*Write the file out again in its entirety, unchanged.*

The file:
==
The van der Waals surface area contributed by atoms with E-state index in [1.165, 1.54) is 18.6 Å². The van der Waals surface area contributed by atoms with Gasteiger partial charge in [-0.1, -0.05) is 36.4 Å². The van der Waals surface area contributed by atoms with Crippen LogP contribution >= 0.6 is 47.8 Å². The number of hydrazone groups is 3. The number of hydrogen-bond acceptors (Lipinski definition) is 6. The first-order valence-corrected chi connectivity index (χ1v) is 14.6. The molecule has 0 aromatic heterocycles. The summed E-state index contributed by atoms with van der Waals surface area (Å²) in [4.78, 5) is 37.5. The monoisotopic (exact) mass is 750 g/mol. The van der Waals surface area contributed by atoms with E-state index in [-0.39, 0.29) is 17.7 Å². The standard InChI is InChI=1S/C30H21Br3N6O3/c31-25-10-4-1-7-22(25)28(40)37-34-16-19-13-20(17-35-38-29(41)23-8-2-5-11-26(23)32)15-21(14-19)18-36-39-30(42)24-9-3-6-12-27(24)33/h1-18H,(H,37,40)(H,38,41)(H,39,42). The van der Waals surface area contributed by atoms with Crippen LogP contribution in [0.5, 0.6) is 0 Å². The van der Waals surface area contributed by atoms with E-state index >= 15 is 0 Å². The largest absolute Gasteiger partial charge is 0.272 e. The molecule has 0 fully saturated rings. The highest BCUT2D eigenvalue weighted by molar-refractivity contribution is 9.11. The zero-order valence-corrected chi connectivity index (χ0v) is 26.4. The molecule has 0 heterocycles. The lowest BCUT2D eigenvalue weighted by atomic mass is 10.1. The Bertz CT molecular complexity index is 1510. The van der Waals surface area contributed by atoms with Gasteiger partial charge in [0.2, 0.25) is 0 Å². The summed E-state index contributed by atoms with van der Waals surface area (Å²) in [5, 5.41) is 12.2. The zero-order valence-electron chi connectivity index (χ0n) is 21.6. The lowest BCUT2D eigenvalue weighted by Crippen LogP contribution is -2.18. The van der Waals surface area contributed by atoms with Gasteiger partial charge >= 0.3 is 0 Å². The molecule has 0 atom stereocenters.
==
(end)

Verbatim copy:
The van der Waals surface area contributed by atoms with E-state index in [1.165, 1.54) is 18.6 Å². The van der Waals surface area contributed by atoms with Gasteiger partial charge in [-0.1, -0.05) is 36.4 Å². The van der Waals surface area contributed by atoms with Crippen LogP contribution >= 0.6 is 47.8 Å². The number of hydrazone groups is 3. The number of hydrogen-bond acceptors (Lipinski definition) is 6. The first-order valence-corrected chi connectivity index (χ1v) is 14.6. The molecule has 0 aromatic heterocycles. The summed E-state index contributed by atoms with van der Waals surface area (Å²) in [4.78, 5) is 37.5. The monoisotopic (exact) mass is 750 g/mol. The van der Waals surface area contributed by atoms with E-state index in [-0.39, 0.29) is 17.7 Å². The standard InChI is InChI=1S/C30H21Br3N6O3/c31-25-10-4-1-7-22(25)28(40)37-34-16-19-13-20(17-35-38-29(41)23-8-2-5-11-26(23)32)15-21(14-19)18-36-39-30(42)24-9-3-6-12-27(24)33/h1-18H,(H,37,40)(H,38,41)(H,39,42). The van der Waals surface area contributed by atoms with Crippen LogP contribution in [0.5, 0.6) is 0 Å². The van der Waals surface area contributed by atoms with E-state index >= 15 is 0 Å². The largest absolute Gasteiger partial charge is 0.272 e. The molecule has 0 fully saturated rings. The highest BCUT2D eigenvalue weighted by molar-refractivity contribution is 9.11. The zero-order valence-corrected chi connectivity index (χ0v) is 26.4. The molecule has 0 heterocycles. The lowest BCUT2D eigenvalue weighted by atomic mass is 10.1. The Bertz CT molecular complexity index is 1510. The van der Waals surface area contributed by atoms with Gasteiger partial charge in [0.2, 0.25) is 0 Å². The summed E-state index contributed by atoms with van der Waals surface area (Å²) in [5, 5.41) is 12.2. The zero-order valence-electron chi connectivity index (χ0n) is 21.6. The lowest BCUT2D eigenvalue weighted by Crippen LogP contribution is -2.18. The van der Waals surface area contributed by atoms with Gasteiger partial charge >= 0.3 is 0 Å². The molecule has 0 atom stereocenters.